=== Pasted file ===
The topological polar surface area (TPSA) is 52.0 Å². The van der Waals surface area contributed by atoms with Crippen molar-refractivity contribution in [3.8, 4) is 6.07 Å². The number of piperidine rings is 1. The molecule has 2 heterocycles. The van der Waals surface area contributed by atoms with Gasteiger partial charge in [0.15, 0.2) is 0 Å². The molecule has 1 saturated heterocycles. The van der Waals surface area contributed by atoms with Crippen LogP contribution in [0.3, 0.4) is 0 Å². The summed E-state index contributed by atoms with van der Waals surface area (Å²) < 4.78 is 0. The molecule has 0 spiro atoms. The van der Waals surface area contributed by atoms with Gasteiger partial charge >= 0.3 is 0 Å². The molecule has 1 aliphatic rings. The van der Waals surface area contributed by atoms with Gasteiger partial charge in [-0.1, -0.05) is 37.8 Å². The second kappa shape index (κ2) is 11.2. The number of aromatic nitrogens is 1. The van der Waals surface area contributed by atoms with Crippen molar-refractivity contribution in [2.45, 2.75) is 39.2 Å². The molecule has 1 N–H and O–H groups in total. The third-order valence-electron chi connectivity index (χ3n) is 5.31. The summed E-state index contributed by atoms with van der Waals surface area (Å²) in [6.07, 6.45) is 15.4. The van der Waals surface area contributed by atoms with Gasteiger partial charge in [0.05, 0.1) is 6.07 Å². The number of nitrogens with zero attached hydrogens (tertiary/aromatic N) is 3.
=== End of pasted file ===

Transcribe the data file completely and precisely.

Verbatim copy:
The topological polar surface area (TPSA) is 52.0 Å². The van der Waals surface area contributed by atoms with Crippen molar-refractivity contribution in [3.8, 4) is 6.07 Å². The number of piperidine rings is 1. The molecule has 2 heterocycles. The van der Waals surface area contributed by atoms with Gasteiger partial charge in [0.15, 0.2) is 0 Å². The molecule has 1 saturated heterocycles. The van der Waals surface area contributed by atoms with Crippen LogP contribution in [0.3, 0.4) is 0 Å². The summed E-state index contributed by atoms with van der Waals surface area (Å²) < 4.78 is 0. The molecule has 0 spiro atoms. The van der Waals surface area contributed by atoms with Gasteiger partial charge >= 0.3 is 0 Å². The molecule has 1 aliphatic rings. The van der Waals surface area contributed by atoms with Gasteiger partial charge in [-0.1, -0.05) is 37.8 Å². The second kappa shape index (κ2) is 11.2. The number of aromatic nitrogens is 1. The van der Waals surface area contributed by atoms with Crippen molar-refractivity contribution in [2.45, 2.75) is 39.2 Å². The molecule has 1 N–H and O–H groups in total. The third-order valence-electron chi connectivity index (χ3n) is 5.31. The summed E-state index contributed by atoms with van der Waals surface area (Å²) in [6.07, 6.45) is 15.4. The van der Waals surface area contributed by atoms with Gasteiger partial charge in [0.05, 0.1) is 6.07 Å². The number of nitrogens with zero attached hydrogens (tertiary/aromatic N) is 3.